From 0 to 60 mph in just 3.2 seconds, Tesla’s new Model X has what they’re called a “Ludicrous Mode” that can accelerate you faster than most roller coasters. But that’s not the most exciting thing about this car.
We’ve broken this car down with science to show you what’s cool and what’s downright awesome about it.
Tesla Model X vs. Enzo Ferrari
Tesla Motors launched the Model X, the company’s first SUV, on Tuesday. You can now order one for $US132,000.
To be fair, the Model X is only the third-fastest accelerating Tesla vehicle available, but it has accelerations that rival this Enzo Ferrari (below), which can get you from 0 to 60 mph in 3.14 seconds — just 0.06 seconds faster than the Model X.
Let’s use basic physics to see the difference you would actually feel if you were in a Model X vs. the Farrari after punching the gas.
The force (F) that you feel pushing you back in your seat in any accelerating vehicle can be calculated using the equation in Newton’s second law: F=ma where:
- “F” is the force you feel
- “m” is your mass
- and “a” is acceleration, which is your change in velocity per unite time expressed as vf – vi/t
In the Model X an average 150-lb. person would feel:
- m=150 lbs (68 kg) ; a=(26.8 meters per second – 0)/(3.2 sec) = 8.4 m/s2
- F=(68 kg)(8.4 m/s2) = 569.5 Newtons or 128 pounds
For the Ferrari you’ve got the same calculation except the acceleration is slightly faster, which gives you a force of about 130.5 pounds.
What this means is that you would feel like someone had placed an extra 128 lbs on top of you in the Model X and an extra 130.5 lbs in the Ferrari.
This is a relatively insignificant difference; if you were blind-folded, you couldn’t tell if you were in the Tesla Model X or the Ferrari. Pretty impressive!
For comparison, astronauts thundering through the atmosphere on an exploding rocket feel about three times their body weight, or on average 700 pounds of force, which makes it difficult to move and even breathe.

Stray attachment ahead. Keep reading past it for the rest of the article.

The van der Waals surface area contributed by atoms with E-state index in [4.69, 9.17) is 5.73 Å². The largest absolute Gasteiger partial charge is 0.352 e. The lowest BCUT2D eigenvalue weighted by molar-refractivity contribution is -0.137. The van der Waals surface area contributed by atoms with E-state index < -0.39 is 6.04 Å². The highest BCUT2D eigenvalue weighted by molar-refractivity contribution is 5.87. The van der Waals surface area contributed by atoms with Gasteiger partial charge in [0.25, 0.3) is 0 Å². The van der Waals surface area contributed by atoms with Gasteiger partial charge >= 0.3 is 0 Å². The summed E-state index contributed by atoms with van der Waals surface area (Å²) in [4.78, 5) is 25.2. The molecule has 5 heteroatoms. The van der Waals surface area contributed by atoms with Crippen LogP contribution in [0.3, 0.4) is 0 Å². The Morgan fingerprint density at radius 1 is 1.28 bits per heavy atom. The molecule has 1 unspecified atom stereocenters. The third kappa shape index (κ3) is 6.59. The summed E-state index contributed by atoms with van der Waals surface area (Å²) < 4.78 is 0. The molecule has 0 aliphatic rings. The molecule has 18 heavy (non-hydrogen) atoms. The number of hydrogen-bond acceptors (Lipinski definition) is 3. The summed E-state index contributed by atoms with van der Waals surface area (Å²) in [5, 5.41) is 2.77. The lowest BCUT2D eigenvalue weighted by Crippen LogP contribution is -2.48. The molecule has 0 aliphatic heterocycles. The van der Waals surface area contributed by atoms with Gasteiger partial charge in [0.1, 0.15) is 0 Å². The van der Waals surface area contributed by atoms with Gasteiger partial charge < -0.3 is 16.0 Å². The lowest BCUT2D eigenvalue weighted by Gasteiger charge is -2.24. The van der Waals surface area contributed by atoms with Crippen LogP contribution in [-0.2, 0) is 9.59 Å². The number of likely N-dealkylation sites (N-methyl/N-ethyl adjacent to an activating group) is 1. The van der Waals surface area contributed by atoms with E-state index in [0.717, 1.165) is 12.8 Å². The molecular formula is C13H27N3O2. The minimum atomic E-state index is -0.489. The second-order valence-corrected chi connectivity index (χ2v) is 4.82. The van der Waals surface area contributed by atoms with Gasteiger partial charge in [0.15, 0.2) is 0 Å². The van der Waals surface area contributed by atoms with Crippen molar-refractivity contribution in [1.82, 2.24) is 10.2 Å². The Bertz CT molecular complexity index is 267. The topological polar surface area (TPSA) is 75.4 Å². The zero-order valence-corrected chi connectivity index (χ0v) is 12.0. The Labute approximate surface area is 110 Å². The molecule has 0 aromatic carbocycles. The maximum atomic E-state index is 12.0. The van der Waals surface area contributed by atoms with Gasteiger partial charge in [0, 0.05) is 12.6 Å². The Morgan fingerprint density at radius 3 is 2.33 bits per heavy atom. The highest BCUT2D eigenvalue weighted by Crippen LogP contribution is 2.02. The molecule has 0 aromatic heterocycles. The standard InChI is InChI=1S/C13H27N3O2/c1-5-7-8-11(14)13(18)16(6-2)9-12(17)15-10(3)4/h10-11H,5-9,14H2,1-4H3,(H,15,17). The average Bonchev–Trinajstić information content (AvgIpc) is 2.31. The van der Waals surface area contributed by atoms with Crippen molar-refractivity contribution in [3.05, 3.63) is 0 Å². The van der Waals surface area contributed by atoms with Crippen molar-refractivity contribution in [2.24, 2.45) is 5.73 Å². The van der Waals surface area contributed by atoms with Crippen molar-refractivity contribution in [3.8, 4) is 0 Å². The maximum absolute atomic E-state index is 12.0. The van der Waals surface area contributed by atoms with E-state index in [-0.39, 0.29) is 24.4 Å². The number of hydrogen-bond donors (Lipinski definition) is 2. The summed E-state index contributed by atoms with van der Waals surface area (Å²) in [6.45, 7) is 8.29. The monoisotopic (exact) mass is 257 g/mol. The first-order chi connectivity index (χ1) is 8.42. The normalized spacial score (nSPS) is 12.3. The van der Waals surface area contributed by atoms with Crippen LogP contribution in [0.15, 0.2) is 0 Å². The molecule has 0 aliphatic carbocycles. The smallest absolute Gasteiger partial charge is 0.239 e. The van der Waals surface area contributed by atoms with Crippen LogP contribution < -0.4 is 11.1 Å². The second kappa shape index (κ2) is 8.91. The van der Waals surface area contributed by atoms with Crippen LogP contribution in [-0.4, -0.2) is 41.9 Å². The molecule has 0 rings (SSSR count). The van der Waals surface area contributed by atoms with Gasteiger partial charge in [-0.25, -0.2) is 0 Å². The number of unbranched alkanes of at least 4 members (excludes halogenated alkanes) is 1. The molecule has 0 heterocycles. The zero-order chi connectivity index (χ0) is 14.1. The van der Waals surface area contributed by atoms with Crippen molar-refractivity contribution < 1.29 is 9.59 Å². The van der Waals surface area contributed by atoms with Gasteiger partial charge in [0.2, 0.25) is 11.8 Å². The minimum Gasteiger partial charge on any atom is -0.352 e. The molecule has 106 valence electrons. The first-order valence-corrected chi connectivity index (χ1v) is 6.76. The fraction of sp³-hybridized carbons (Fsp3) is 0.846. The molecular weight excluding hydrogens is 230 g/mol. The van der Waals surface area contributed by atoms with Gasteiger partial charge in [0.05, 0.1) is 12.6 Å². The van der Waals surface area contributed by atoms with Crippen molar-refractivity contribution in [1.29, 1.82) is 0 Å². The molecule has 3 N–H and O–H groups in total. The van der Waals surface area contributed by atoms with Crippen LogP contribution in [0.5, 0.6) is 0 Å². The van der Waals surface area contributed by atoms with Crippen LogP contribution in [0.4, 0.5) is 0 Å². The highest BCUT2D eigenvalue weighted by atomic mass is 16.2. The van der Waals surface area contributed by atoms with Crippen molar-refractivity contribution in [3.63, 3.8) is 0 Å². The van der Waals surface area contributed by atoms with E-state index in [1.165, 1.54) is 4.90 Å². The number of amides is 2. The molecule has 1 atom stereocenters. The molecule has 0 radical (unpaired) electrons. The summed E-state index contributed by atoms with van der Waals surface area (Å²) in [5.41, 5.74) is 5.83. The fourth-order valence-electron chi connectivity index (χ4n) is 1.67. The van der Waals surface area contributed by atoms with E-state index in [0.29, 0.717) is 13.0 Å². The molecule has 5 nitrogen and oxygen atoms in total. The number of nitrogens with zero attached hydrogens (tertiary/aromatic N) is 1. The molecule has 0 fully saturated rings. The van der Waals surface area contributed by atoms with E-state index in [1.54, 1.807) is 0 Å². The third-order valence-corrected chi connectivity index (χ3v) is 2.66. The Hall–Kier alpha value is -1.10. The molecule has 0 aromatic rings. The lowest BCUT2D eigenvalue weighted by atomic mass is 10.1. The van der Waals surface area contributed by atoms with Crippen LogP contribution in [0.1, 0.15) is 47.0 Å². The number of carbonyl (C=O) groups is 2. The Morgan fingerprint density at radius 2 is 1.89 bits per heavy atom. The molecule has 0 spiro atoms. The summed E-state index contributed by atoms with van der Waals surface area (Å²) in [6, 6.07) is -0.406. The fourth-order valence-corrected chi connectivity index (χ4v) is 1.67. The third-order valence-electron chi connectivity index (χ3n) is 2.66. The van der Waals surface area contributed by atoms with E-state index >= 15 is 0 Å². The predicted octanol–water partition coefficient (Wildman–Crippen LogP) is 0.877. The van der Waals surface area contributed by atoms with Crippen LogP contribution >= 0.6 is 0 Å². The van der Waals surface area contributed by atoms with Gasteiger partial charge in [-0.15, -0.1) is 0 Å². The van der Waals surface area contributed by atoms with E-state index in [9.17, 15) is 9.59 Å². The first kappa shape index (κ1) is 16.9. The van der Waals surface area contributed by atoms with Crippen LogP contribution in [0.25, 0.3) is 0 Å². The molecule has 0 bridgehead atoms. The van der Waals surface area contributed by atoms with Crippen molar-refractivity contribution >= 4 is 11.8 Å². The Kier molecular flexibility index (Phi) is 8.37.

When it comes to speed, one of the main obstacles working against you is air resistance. If you’ve ever ridden a bike against a strong head wind, you’ve experienced this.
Air resistance, also called drag, becomes more of a problem the faster your speed. But you can counteract drag with shape and materials that are especially drag resistant. Tesla’s Model X is especially aerodynamic, meaning that Tesla has engineered the vehicle with a shape that cuts through the air like a hot knife through butter.
“At 0.24, Model X’s drag coefficient is 20% lower than the next best SUV,” Tesla states on their website.
This is important because the faster you go, the greater drag your vehicle must fight, and the more power you have to spend to maintain your speed. In fact, the amount of power you need is the cube of your speed, so if you double your speed, then you have to use eight times more power to maintain that speed.
For example, if it costs you 20 horsepower to go 50 mph, then it will take 160 horsepower to go 100 mph.
With its super-sleek design, Tesla’s all-electric SUV can travel at top speeds of 155 mph for 250 miles at a time — longer than the length of the entire state of Ohio!
About 30% of all car accident deaths are from rollovers — when the vehicle overturns onto its roof. Tall, narrow vehicle, like SUVs, vans, and trucks have a higher risk of rolling over than cars because their center of gravity is farther from the ground.
The center of gravity refers to a single location on any object that acts as a balancing point, and the closer an object’s center of gravity is to the ground, the less likely it is to rotate, or in the case of vehicles roll.
Tesla’s Model X has the lowest center-of-gravity of any vehicle in its class, according to Popular Science, and therefore “the risk of rollover is about half that of any vehicle in its class,” Tesla states on their website. After government testing is complete, Tesla expects their Model X to be the safest SUV on the market, Popular Science reports.
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